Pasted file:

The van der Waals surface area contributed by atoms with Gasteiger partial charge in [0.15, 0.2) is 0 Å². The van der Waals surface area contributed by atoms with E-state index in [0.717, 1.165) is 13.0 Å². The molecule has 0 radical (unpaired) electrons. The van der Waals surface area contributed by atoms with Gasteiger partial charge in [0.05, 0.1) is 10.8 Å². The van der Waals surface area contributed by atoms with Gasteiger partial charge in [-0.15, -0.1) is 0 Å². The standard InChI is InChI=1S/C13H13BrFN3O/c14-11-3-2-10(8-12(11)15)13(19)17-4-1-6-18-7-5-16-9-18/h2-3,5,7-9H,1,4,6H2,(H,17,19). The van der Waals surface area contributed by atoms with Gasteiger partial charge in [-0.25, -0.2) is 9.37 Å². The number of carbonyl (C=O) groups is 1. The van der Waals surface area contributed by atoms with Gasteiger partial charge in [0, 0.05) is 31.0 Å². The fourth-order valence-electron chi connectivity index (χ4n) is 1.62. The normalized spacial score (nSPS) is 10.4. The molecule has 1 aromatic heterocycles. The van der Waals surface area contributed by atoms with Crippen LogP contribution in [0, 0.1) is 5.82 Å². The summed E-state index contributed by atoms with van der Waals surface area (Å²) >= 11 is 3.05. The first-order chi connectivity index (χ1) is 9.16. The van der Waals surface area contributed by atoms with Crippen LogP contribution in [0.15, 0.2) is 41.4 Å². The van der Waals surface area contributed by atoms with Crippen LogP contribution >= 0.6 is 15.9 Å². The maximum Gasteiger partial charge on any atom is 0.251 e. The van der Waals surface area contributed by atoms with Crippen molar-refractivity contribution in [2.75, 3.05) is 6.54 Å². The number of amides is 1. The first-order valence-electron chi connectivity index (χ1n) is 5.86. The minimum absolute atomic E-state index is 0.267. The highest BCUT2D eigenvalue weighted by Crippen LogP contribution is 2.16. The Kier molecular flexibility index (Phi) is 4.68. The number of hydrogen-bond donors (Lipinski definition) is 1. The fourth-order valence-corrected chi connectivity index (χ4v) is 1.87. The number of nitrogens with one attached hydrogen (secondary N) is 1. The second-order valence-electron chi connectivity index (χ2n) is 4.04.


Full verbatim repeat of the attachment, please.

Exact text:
The van der Waals surface area contributed by atoms with Gasteiger partial charge in [0.15, 0.2) is 0 Å². The van der Waals surface area contributed by atoms with E-state index in [0.717, 1.165) is 13.0 Å². The molecule has 0 radical (unpaired) electrons. The van der Waals surface area contributed by atoms with Gasteiger partial charge in [0.05, 0.1) is 10.8 Å². The van der Waals surface area contributed by atoms with Gasteiger partial charge in [-0.15, -0.1) is 0 Å². The standard InChI is InChI=1S/C13H13BrFN3O/c14-11-3-2-10(8-12(11)15)13(19)17-4-1-6-18-7-5-16-9-18/h2-3,5,7-9H,1,4,6H2,(H,17,19). The van der Waals surface area contributed by atoms with Gasteiger partial charge in [-0.25, -0.2) is 9.37 Å². The number of carbonyl (C=O) groups is 1. The van der Waals surface area contributed by atoms with Gasteiger partial charge in [0, 0.05) is 31.0 Å². The fourth-order valence-electron chi connectivity index (χ4n) is 1.62. The normalized spacial score (nSPS) is 10.4. The molecule has 1 aromatic heterocycles. The van der Waals surface area contributed by atoms with Crippen LogP contribution in [0, 0.1) is 5.82 Å². The summed E-state index contributed by atoms with van der Waals surface area (Å²) >= 11 is 3.05. The first-order chi connectivity index (χ1) is 9.16. The van der Waals surface area contributed by atoms with Crippen LogP contribution in [0.15, 0.2) is 41.4 Å². The van der Waals surface area contributed by atoms with Crippen LogP contribution >= 0.6 is 15.9 Å². The maximum Gasteiger partial charge on any atom is 0.251 e. The van der Waals surface area contributed by atoms with Crippen molar-refractivity contribution in [2.75, 3.05) is 6.54 Å². The number of amides is 1. The first-order valence-electron chi connectivity index (χ1n) is 5.86. The minimum absolute atomic E-state index is 0.267. The highest BCUT2D eigenvalue weighted by Crippen LogP contribution is 2.16. The Kier molecular flexibility index (Phi) is 4.68. The number of hydrogen-bond donors (Lipinski definition) is 1. The fourth-order valence-corrected chi connectivity index (χ4v) is 1.87. The number of nitrogens with one attached hydrogen (secondary N) is 1. The second-order valence-electron chi connectivity index (χ2n) is 4.04.